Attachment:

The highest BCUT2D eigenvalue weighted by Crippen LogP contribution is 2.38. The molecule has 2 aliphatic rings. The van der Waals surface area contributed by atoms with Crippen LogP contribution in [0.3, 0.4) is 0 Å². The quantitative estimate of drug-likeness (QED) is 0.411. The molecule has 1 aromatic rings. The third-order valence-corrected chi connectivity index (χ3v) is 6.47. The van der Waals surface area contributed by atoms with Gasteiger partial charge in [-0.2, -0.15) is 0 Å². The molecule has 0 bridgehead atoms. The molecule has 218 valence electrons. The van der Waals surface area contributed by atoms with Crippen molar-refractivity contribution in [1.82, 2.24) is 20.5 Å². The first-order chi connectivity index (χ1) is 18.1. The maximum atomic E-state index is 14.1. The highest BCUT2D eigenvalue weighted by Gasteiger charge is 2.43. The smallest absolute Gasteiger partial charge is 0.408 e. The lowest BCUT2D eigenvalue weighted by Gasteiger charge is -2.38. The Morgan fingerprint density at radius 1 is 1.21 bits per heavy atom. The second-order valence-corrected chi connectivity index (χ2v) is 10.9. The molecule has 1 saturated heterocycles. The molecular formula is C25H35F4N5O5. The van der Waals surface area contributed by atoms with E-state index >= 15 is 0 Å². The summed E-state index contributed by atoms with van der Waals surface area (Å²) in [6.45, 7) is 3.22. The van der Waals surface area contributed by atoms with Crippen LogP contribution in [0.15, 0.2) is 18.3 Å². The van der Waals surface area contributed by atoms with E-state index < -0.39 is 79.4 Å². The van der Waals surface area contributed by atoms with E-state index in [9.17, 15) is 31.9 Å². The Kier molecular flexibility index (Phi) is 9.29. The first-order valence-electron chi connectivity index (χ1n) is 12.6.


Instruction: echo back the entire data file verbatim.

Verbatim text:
The highest BCUT2D eigenvalue weighted by Crippen LogP contribution is 2.38. The molecule has 2 aliphatic rings. The van der Waals surface area contributed by atoms with Crippen LogP contribution in [0.3, 0.4) is 0 Å². The quantitative estimate of drug-likeness (QED) is 0.411. The molecule has 1 aromatic rings. The third-order valence-corrected chi connectivity index (χ3v) is 6.47. The van der Waals surface area contributed by atoms with Gasteiger partial charge in [-0.2, -0.15) is 0 Å². The molecule has 0 bridgehead atoms. The molecule has 218 valence electrons. The van der Waals surface area contributed by atoms with Crippen molar-refractivity contribution in [1.82, 2.24) is 20.5 Å². The first-order chi connectivity index (χ1) is 18.1. The maximum atomic E-state index is 14.1. The highest BCUT2D eigenvalue weighted by Gasteiger charge is 2.43. The smallest absolute Gasteiger partial charge is 0.408 e. The lowest BCUT2D eigenvalue weighted by Gasteiger charge is -2.38. The Morgan fingerprint density at radius 1 is 1.21 bits per heavy atom. The second-order valence-corrected chi connectivity index (χ2v) is 10.9. The molecule has 1 saturated heterocycles. The molecular formula is C25H35F4N5O5. The van der Waals surface area contributed by atoms with E-state index >= 15 is 0 Å². The summed E-state index contributed by atoms with van der Waals surface area (Å²) in [6.45, 7) is 3.22. The van der Waals surface area contributed by atoms with Crippen LogP contribution in [0.15, 0.2) is 18.3 Å². The van der Waals surface area contributed by atoms with E-state index < -0.39 is 79.4 Å². The van der Waals surface area contributed by atoms with E-state index in [9.17, 15) is 31.9 Å². The Kier molecular flexibility index (Phi) is 9.29. The first-order valence-electron chi connectivity index (χ1n) is 12.6.